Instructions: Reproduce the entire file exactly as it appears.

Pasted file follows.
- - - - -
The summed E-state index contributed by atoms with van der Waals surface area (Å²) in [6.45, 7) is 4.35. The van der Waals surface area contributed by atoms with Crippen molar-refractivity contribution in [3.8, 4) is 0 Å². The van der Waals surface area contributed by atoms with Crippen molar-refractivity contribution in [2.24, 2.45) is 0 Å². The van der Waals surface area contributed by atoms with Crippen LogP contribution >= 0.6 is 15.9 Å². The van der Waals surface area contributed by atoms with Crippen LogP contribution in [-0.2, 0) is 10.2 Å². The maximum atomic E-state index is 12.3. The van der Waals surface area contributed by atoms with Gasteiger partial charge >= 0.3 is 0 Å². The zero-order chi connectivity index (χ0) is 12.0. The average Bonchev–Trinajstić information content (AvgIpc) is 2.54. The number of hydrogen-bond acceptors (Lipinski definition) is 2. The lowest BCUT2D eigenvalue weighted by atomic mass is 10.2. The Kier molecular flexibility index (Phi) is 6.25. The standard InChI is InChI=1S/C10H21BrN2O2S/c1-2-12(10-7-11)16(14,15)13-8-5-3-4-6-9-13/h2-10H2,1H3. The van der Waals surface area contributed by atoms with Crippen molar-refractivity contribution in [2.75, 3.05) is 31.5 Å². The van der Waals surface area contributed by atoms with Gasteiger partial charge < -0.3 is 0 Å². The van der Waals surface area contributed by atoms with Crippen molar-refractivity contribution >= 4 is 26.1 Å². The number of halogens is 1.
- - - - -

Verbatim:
The summed E-state index contributed by atoms with van der Waals surface area (Å²) in [6.45, 7) is 4.35. The van der Waals surface area contributed by atoms with Crippen molar-refractivity contribution in [3.8, 4) is 0 Å². The van der Waals surface area contributed by atoms with Crippen molar-refractivity contribution in [2.24, 2.45) is 0 Å². The van der Waals surface area contributed by atoms with Crippen LogP contribution >= 0.6 is 15.9 Å². The van der Waals surface area contributed by atoms with Crippen LogP contribution in [-0.2, 0) is 10.2 Å². The maximum atomic E-state index is 12.3. The van der Waals surface area contributed by atoms with Gasteiger partial charge >= 0.3 is 0 Å². The zero-order chi connectivity index (χ0) is 12.0. The average Bonchev–Trinajstić information content (AvgIpc) is 2.54. The number of hydrogen-bond acceptors (Lipinski definition) is 2. The lowest BCUT2D eigenvalue weighted by atomic mass is 10.2. The Kier molecular flexibility index (Phi) is 6.25. The standard InChI is InChI=1S/C10H21BrN2O2S/c1-2-12(10-7-11)16(14,15)13-8-5-3-4-6-9-13/h2-10H2,1H3. The van der Waals surface area contributed by atoms with Crippen molar-refractivity contribution in [2.75, 3.05) is 31.5 Å². The van der Waals surface area contributed by atoms with Gasteiger partial charge < -0.3 is 0 Å². The van der Waals surface area contributed by atoms with Crippen molar-refractivity contribution >= 4 is 26.1 Å². The number of halogens is 1.